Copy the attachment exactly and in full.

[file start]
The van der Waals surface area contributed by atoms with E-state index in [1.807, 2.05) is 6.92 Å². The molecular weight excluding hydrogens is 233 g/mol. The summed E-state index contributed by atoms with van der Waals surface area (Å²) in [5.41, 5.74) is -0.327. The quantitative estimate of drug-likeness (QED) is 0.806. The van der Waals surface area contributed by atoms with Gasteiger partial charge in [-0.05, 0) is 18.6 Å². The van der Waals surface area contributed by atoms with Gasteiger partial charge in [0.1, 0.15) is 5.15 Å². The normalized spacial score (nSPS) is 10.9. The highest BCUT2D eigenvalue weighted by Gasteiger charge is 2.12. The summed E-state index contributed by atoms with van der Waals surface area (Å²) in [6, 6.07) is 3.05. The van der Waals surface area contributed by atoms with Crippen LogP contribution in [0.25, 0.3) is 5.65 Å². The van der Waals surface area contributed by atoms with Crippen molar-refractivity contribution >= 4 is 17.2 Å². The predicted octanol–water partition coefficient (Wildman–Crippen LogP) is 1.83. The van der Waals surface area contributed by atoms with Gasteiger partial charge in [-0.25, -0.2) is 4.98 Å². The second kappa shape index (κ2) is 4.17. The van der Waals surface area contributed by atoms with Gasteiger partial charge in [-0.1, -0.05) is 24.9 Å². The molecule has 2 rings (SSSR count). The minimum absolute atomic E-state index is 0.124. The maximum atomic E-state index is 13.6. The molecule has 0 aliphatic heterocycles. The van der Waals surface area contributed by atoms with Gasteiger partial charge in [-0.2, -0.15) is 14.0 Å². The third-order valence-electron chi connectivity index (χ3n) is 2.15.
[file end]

The van der Waals surface area contributed by atoms with E-state index in [1.807, 2.05) is 6.92 Å². The molecular weight excluding hydrogens is 233 g/mol. The summed E-state index contributed by atoms with van der Waals surface area (Å²) in [5.41, 5.74) is -0.327. The quantitative estimate of drug-likeness (QED) is 0.806. The van der Waals surface area contributed by atoms with Gasteiger partial charge in [-0.05, 0) is 18.6 Å². The van der Waals surface area contributed by atoms with Gasteiger partial charge in [0.1, 0.15) is 5.15 Å². The normalized spacial score (nSPS) is 10.9. The highest BCUT2D eigenvalue weighted by Gasteiger charge is 2.12. The summed E-state index contributed by atoms with van der Waals surface area (Å²) in [6, 6.07) is 3.05. The van der Waals surface area contributed by atoms with Crippen LogP contribution in [0.25, 0.3) is 5.65 Å². The van der Waals surface area contributed by atoms with Crippen molar-refractivity contribution >= 4 is 17.2 Å². The predicted octanol–water partition coefficient (Wildman–Crippen LogP) is 1.83. The van der Waals surface area contributed by atoms with Gasteiger partial charge in [-0.25, -0.2) is 4.98 Å². The second kappa shape index (κ2) is 4.17. The van der Waals surface area contributed by atoms with Gasteiger partial charge in [-0.1, -0.05) is 24.9 Å². The molecule has 2 rings (SSSR count). The minimum absolute atomic E-state index is 0.124. The maximum atomic E-state index is 13.6. The molecule has 0 aliphatic heterocycles. The van der Waals surface area contributed by atoms with Gasteiger partial charge in [-0.2, -0.15) is 14.0 Å². The third-order valence-electron chi connectivity index (χ3n) is 2.15.